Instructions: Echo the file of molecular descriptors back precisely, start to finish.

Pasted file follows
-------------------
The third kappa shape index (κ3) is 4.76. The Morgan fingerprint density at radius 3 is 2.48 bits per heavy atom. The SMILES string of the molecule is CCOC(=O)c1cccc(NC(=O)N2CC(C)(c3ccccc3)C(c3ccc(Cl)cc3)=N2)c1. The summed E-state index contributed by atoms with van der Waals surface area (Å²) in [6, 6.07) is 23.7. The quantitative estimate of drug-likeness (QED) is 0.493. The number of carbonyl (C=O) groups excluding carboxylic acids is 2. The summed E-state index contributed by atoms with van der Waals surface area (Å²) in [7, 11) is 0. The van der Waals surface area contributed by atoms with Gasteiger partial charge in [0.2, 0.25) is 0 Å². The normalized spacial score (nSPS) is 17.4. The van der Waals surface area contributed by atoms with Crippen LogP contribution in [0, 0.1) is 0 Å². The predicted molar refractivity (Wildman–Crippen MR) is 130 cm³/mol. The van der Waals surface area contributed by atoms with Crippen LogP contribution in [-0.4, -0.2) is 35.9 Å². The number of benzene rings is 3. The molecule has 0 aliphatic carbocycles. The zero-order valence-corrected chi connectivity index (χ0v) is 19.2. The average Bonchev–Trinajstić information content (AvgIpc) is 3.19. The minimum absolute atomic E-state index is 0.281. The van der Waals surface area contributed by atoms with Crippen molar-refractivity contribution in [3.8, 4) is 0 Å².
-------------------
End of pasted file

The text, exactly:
The third kappa shape index (κ3) is 4.76. The Morgan fingerprint density at radius 3 is 2.48 bits per heavy atom. The SMILES string of the molecule is CCOC(=O)c1cccc(NC(=O)N2CC(C)(c3ccccc3)C(c3ccc(Cl)cc3)=N2)c1. The summed E-state index contributed by atoms with van der Waals surface area (Å²) in [6, 6.07) is 23.7. The quantitative estimate of drug-likeness (QED) is 0.493. The number of carbonyl (C=O) groups excluding carboxylic acids is 2. The summed E-state index contributed by atoms with van der Waals surface area (Å²) in [7, 11) is 0. The van der Waals surface area contributed by atoms with Gasteiger partial charge in [0.2, 0.25) is 0 Å². The normalized spacial score (nSPS) is 17.4. The van der Waals surface area contributed by atoms with Crippen LogP contribution in [0, 0.1) is 0 Å². The predicted molar refractivity (Wildman–Crippen MR) is 130 cm³/mol. The van der Waals surface area contributed by atoms with Crippen LogP contribution in [-0.4, -0.2) is 35.9 Å². The number of benzene rings is 3. The molecule has 0 aliphatic carbocycles. The zero-order valence-corrected chi connectivity index (χ0v) is 19.2. The average Bonchev–Trinajstić information content (AvgIpc) is 3.19. The minimum absolute atomic E-state index is 0.281. The van der Waals surface area contributed by atoms with Crippen molar-refractivity contribution in [3.8, 4) is 0 Å².